Ramsey Co. judge rebukes remarks made by Gov. Walz on Feeding Our Future investigation

MINNEAPOLIS — There’s a new twist in the largest COVID-19 fraud case in the country.

Feeding our Future is accused of running a scheme that stole $250 million meant to feed hungry kids during the peak of the pandemic. Federal prosecutors charged 48 people earlier this week.

In a recent news conference, Gov. Tim Walz said the Minnesota Department of Education’s hands were tied by a court order for it to resume food program payments despite concerns the state had raised. He said the Ramsey County District Judge John Guthmann ordered the education department in April 2021 to resume payments to Feeding our Future, and that the court held the state agency in contempt.

RELATED: Gov. Tim Walz pushes back against food fraud criticism

“The courts forced us to go back and pay it again,” Walz said.

On Friday night, the Ramsey County judge delivered a very rare public rebuke, calling the comment inaccurate. He said never ordered the education department to resume payments to Feeding Our Future.

“As the public court record and Judge Guthmann’s orders make plain, Judge Guthmann never issued an order requiring the MN Department of Education to resume food reimbursement payments to FOF,” the court’s news release said. “The Department of Education voluntarily resumed payments and informed the court that FOF resolved the ‘serious deficiencies’ that prompted it to suspend payments temporarily. All of the MN Department of Education food reimbursement payments to FOF were made voluntarily, without any court order.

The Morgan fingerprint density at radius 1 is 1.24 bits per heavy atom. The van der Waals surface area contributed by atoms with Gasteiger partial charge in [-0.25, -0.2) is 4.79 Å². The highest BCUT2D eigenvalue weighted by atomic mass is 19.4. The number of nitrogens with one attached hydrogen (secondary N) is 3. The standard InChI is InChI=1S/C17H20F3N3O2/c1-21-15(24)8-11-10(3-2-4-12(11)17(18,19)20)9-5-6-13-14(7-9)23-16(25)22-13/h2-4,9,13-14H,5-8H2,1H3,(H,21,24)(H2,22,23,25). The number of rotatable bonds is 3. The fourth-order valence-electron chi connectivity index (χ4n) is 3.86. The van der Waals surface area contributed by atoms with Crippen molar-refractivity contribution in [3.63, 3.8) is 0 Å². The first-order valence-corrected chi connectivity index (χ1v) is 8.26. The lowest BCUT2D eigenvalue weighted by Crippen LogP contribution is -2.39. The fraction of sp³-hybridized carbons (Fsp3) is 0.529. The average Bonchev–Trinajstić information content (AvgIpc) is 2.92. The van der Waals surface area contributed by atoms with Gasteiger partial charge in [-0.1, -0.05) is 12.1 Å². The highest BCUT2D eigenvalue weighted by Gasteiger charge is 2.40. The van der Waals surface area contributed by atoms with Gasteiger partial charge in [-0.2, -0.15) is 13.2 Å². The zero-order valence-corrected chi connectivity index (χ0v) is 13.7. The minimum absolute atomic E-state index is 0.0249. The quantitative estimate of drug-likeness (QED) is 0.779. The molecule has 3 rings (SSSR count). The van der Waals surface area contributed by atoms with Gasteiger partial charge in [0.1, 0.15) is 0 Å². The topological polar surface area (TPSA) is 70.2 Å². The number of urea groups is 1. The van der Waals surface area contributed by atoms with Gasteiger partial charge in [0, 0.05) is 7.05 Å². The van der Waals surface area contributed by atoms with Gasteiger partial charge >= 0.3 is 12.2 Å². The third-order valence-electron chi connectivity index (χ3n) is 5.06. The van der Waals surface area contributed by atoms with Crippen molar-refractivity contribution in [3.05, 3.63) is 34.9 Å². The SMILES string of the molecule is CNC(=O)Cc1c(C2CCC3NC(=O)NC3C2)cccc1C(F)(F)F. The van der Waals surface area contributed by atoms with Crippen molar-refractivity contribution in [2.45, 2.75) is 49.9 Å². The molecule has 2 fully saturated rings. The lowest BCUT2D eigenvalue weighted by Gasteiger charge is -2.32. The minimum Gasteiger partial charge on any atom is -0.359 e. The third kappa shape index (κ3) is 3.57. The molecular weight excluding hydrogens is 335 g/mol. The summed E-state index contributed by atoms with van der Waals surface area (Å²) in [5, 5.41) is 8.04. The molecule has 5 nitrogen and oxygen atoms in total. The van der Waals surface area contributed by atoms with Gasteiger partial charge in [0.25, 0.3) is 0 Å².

The Minnesota Department of Education responded in a statement, saying in part: “The court made it clear that if MDE were to continue the legal fight to withhold payments, MDE would incur sanctions and legal penalties.”

The alleged leader of the fraud scheme, Aimee Bock, pleaded not guilty. She gave up her passport and agreed not to travel.

RELATEDFeeding Our Future head Aimee Bock released from custody

Investigators say Bock and conspirators created an elaborate network across the state that took advantage of COVID rules meant to help kids during the height of the pandemic, and pocketed $250 million to fund lavish lifestyles for themselves.

Prosecutors say they may not be done filing charges in the case.

WCCO will have more coverage on this fraud investigation, so check back for updates. 

Leave a Comment